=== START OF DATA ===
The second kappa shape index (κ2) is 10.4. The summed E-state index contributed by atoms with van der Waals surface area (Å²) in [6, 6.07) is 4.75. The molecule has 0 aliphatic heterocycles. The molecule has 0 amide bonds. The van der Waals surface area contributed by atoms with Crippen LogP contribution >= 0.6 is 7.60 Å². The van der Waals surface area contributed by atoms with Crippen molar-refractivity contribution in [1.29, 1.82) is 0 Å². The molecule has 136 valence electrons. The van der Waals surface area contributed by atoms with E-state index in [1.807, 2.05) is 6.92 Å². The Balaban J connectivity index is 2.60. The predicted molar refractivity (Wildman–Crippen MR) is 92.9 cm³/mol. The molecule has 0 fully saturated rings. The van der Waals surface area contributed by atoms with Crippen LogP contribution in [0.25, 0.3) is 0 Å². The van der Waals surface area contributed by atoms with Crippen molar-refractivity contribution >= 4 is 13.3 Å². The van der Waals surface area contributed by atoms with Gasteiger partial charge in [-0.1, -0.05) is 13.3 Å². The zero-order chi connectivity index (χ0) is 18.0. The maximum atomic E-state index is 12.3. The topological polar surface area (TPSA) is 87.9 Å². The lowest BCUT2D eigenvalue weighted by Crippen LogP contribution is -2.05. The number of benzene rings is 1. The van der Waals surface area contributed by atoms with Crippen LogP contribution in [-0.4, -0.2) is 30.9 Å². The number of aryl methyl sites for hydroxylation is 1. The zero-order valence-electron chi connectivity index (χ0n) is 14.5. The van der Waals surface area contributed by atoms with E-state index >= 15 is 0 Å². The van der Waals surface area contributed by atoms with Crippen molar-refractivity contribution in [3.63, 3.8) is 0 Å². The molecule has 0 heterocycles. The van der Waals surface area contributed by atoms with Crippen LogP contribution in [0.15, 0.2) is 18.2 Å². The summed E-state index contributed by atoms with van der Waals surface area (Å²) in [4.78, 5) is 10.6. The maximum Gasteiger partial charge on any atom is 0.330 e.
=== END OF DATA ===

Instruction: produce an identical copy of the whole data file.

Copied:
The second kappa shape index (κ2) is 10.4. The summed E-state index contributed by atoms with van der Waals surface area (Å²) in [6, 6.07) is 4.75. The molecule has 0 aliphatic heterocycles. The molecule has 0 amide bonds. The van der Waals surface area contributed by atoms with Crippen LogP contribution >= 0.6 is 7.60 Å². The van der Waals surface area contributed by atoms with Crippen molar-refractivity contribution in [1.29, 1.82) is 0 Å². The molecule has 136 valence electrons. The van der Waals surface area contributed by atoms with E-state index in [1.807, 2.05) is 6.92 Å². The Balaban J connectivity index is 2.60. The predicted molar refractivity (Wildman–Crippen MR) is 92.9 cm³/mol. The molecule has 0 fully saturated rings. The van der Waals surface area contributed by atoms with Crippen LogP contribution in [0.25, 0.3) is 0 Å². The van der Waals surface area contributed by atoms with Crippen molar-refractivity contribution >= 4 is 13.3 Å². The van der Waals surface area contributed by atoms with Gasteiger partial charge in [-0.1, -0.05) is 13.3 Å². The zero-order chi connectivity index (χ0) is 18.0. The maximum atomic E-state index is 12.3. The topological polar surface area (TPSA) is 87.9 Å². The lowest BCUT2D eigenvalue weighted by Crippen LogP contribution is -2.05. The number of benzene rings is 1. The van der Waals surface area contributed by atoms with Crippen LogP contribution in [-0.4, -0.2) is 30.9 Å². The number of aryl methyl sites for hydroxylation is 1. The zero-order valence-electron chi connectivity index (χ0n) is 14.5. The van der Waals surface area contributed by atoms with E-state index >= 15 is 0 Å². The van der Waals surface area contributed by atoms with Crippen molar-refractivity contribution in [3.63, 3.8) is 0 Å². The molecule has 0 heterocycles. The van der Waals surface area contributed by atoms with Crippen LogP contribution in [0.15, 0.2) is 18.2 Å². The summed E-state index contributed by atoms with van der Waals surface area (Å²) in [4.78, 5) is 10.6. The maximum Gasteiger partial charge on any atom is 0.330 e.